There’s been a debate lately over whether Pat Tillman belongs in the NFL Hall of Fame.
Why is this an issue?
If anyone belongs in pro football’s equivalent of Valhalla, it’s Tillman, a 2000 Pro Bowler who in 2002 turned down a contract offer from the Cards for $3.6 million over three years to join the military nine months after the Sept. 11, 2001 attacks. And he didn’t get a job in the rear, either.
Tillman served in the initial invasion of Iraq, then made it through Ranger school before going to Afghanistan, where, on April 22, 2004, he was killed by friendly fire during a firefight near the Pakistan border.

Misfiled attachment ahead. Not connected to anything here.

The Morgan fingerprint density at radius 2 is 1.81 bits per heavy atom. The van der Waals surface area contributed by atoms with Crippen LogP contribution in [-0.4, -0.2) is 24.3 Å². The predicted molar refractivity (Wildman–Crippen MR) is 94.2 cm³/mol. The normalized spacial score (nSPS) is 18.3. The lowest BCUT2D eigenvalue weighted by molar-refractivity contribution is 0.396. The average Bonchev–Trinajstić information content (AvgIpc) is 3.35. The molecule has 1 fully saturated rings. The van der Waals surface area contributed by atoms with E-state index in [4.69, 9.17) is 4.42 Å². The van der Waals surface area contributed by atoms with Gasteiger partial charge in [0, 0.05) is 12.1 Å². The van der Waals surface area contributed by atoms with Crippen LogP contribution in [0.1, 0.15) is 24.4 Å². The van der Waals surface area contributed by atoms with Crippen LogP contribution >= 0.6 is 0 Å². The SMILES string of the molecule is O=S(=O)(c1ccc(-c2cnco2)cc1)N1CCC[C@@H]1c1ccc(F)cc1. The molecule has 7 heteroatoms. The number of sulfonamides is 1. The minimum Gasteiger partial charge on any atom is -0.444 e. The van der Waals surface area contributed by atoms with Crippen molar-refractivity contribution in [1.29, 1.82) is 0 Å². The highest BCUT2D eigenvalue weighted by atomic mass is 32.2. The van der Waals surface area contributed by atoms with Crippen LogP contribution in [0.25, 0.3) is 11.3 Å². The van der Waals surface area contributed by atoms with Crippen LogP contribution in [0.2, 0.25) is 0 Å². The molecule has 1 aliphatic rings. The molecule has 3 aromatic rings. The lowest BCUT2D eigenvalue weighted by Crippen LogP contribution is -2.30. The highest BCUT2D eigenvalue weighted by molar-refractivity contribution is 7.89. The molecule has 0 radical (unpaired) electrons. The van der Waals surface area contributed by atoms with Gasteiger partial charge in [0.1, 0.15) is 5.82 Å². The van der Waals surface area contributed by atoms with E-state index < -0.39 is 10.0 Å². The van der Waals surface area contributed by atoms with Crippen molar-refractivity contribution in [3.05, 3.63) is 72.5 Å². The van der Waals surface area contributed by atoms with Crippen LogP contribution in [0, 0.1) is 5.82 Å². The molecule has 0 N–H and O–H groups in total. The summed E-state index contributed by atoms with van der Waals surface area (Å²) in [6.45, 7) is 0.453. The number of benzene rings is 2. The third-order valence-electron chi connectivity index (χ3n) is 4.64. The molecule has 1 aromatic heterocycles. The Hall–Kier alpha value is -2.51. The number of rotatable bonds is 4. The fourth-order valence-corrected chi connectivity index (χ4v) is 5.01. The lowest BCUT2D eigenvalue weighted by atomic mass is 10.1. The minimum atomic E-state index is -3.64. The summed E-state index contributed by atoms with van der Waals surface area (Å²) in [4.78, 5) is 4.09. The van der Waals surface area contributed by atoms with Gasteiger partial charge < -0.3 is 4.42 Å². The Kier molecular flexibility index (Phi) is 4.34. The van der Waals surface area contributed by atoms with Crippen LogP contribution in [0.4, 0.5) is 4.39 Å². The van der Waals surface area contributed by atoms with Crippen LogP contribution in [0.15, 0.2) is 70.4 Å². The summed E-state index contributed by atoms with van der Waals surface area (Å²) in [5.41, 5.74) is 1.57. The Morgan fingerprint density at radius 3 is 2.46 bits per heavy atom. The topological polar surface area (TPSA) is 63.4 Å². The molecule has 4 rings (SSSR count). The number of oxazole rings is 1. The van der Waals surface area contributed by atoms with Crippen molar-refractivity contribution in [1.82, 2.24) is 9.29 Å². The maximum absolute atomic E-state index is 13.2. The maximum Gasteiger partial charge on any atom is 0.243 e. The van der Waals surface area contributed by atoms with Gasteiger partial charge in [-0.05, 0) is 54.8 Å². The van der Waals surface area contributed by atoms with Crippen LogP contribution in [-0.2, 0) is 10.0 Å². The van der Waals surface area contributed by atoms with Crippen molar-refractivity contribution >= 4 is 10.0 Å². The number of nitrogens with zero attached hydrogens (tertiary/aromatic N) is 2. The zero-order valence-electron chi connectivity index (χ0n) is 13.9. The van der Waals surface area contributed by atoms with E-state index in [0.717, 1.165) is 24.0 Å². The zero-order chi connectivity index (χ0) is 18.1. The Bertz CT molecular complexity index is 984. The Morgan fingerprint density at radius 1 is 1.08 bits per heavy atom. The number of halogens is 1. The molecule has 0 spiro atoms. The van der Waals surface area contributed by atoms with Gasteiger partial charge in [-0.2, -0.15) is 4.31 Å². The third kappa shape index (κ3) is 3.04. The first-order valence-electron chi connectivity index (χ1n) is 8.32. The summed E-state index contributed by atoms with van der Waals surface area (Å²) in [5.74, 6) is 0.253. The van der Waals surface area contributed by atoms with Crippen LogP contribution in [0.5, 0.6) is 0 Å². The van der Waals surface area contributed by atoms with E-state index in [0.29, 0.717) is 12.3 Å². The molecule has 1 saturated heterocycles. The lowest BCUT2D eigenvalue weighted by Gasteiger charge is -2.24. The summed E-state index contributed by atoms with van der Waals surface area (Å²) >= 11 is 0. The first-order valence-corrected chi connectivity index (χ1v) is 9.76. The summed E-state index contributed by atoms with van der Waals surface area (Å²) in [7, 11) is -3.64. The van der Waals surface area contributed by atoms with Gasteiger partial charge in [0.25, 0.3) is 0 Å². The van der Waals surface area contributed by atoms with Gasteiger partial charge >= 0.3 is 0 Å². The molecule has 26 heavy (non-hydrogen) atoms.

The details of Tillman’s death remain controversial. So, in a sense, was Tillman, who thought the invasion of Iraq was illegal and didn’t like being used as a poster boy for the cause, according to various publications. He also was a critic of then-President George W. Bush.
None of that should matter. Tillman was a man who saw his duty in the aftermath of the 9/11 attacks and did it.
If that’s not a Hall of Fame resume, what is?
Some of those opposed to Tillman’s inclusion in the Hall say it would cheapen his service. Others, such as Sports Illustrated’s Peter King, note that 24 NFL players died serving in the military. Do they also belong in the Hall, he asks.
The short answer, and the right answer, is yes. Otherwise, there’s a hole in the NFL Hall of Fame where its real heroes should be.
Jeff Whitten writes about sports for the Courier.